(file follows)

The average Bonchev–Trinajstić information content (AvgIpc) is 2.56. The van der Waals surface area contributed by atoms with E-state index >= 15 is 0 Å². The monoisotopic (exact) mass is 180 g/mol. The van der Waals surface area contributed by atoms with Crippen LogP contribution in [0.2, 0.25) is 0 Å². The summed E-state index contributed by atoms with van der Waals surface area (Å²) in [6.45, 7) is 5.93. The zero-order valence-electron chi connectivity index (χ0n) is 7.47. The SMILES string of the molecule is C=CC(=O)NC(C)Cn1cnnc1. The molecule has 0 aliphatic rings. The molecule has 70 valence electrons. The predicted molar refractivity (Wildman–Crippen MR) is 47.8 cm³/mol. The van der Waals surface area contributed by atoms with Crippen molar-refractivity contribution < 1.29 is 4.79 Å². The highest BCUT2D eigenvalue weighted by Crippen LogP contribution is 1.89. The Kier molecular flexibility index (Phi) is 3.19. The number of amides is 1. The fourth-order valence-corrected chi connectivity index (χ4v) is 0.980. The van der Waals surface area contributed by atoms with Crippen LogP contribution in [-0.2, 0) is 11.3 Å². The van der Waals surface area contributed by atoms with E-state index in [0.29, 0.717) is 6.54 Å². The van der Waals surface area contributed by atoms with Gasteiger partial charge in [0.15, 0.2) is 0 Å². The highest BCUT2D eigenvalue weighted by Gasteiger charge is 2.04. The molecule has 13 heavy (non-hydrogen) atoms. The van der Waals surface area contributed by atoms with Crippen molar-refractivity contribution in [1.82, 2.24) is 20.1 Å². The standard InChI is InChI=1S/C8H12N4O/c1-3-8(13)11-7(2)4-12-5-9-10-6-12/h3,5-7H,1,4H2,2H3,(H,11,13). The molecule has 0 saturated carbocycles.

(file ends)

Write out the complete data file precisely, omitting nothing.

The average Bonchev–Trinajstić information content (AvgIpc) is 2.56. The van der Waals surface area contributed by atoms with E-state index >= 15 is 0 Å². The monoisotopic (exact) mass is 180 g/mol. The van der Waals surface area contributed by atoms with Crippen LogP contribution in [0.2, 0.25) is 0 Å². The summed E-state index contributed by atoms with van der Waals surface area (Å²) in [6.45, 7) is 5.93. The zero-order valence-electron chi connectivity index (χ0n) is 7.47. The SMILES string of the molecule is C=CC(=O)NC(C)Cn1cnnc1. The molecule has 0 aliphatic rings. The molecule has 70 valence electrons. The predicted molar refractivity (Wildman–Crippen MR) is 47.8 cm³/mol. The van der Waals surface area contributed by atoms with Crippen molar-refractivity contribution < 1.29 is 4.79 Å². The highest BCUT2D eigenvalue weighted by Crippen LogP contribution is 1.89. The Kier molecular flexibility index (Phi) is 3.19. The number of amides is 1. The fourth-order valence-corrected chi connectivity index (χ4v) is 0.980. The van der Waals surface area contributed by atoms with Crippen LogP contribution in [-0.2, 0) is 11.3 Å². The van der Waals surface area contributed by atoms with E-state index in [0.29, 0.717) is 6.54 Å². The van der Waals surface area contributed by atoms with Gasteiger partial charge in [0.15, 0.2) is 0 Å². The highest BCUT2D eigenvalue weighted by Gasteiger charge is 2.04. The molecule has 13 heavy (non-hydrogen) atoms. The van der Waals surface area contributed by atoms with Crippen molar-refractivity contribution in [1.82, 2.24) is 20.1 Å². The standard InChI is InChI=1S/C8H12N4O/c1-3-8(13)11-7(2)4-12-5-9-10-6-12/h3,5-7H,1,4H2,2H3,(H,11,13). The molecule has 0 saturated carbocycles.